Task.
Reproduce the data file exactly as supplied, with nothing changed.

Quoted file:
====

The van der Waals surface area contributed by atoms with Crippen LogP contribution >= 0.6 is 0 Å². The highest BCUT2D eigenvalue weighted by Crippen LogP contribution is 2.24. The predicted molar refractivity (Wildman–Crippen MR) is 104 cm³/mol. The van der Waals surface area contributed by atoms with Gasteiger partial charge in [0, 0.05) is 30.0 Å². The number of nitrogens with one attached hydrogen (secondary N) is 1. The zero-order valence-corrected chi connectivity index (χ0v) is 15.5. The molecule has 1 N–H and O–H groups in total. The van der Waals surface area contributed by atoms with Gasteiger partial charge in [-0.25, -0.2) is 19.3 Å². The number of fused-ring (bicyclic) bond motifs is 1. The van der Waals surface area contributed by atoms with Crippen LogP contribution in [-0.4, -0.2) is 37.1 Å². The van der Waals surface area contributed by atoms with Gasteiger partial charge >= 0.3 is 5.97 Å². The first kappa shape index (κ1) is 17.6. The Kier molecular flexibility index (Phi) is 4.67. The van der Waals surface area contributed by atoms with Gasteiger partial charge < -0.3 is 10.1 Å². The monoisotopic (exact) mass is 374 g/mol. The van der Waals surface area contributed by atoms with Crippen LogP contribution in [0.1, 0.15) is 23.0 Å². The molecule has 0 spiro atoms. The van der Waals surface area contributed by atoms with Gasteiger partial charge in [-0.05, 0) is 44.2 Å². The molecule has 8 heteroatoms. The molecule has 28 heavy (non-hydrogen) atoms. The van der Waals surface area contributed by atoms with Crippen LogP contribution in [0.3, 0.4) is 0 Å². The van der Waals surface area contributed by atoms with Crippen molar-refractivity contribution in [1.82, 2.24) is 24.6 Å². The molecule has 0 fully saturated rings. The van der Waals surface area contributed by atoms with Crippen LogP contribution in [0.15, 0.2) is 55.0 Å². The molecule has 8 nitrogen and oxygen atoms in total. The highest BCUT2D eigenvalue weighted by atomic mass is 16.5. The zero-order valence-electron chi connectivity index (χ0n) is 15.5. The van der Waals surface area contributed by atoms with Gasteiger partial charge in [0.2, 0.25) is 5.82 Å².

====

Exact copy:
The van der Waals surface area contributed by atoms with Crippen LogP contribution >= 0.6 is 0 Å². The highest BCUT2D eigenvalue weighted by Crippen LogP contribution is 2.24. The predicted molar refractivity (Wildman–Crippen MR) is 104 cm³/mol. The van der Waals surface area contributed by atoms with Gasteiger partial charge in [0, 0.05) is 30.0 Å². The number of nitrogens with one attached hydrogen (secondary N) is 1. The zero-order valence-corrected chi connectivity index (χ0v) is 15.5. The molecule has 1 N–H and O–H groups in total. The van der Waals surface area contributed by atoms with Gasteiger partial charge in [-0.25, -0.2) is 19.3 Å². The number of fused-ring (bicyclic) bond motifs is 1. The van der Waals surface area contributed by atoms with Crippen LogP contribution in [-0.4, -0.2) is 37.1 Å². The van der Waals surface area contributed by atoms with Gasteiger partial charge >= 0.3 is 5.97 Å². The first kappa shape index (κ1) is 17.6. The Kier molecular flexibility index (Phi) is 4.67. The van der Waals surface area contributed by atoms with Gasteiger partial charge < -0.3 is 10.1 Å². The monoisotopic (exact) mass is 374 g/mol. The van der Waals surface area contributed by atoms with Crippen LogP contribution in [0.1, 0.15) is 23.0 Å². The molecule has 0 spiro atoms. The van der Waals surface area contributed by atoms with Gasteiger partial charge in [-0.05, 0) is 44.2 Å². The molecule has 8 heteroatoms. The molecule has 28 heavy (non-hydrogen) atoms. The van der Waals surface area contributed by atoms with Crippen LogP contribution in [0.3, 0.4) is 0 Å². The van der Waals surface area contributed by atoms with Crippen molar-refractivity contribution in [1.82, 2.24) is 24.6 Å². The molecule has 0 fully saturated rings. The van der Waals surface area contributed by atoms with Crippen LogP contribution in [0.15, 0.2) is 55.0 Å². The molecule has 8 nitrogen and oxygen atoms in total. The highest BCUT2D eigenvalue weighted by atomic mass is 16.5. The zero-order valence-electron chi connectivity index (χ0n) is 15.5. The van der Waals surface area contributed by atoms with Gasteiger partial charge in [0.2, 0.25) is 5.82 Å².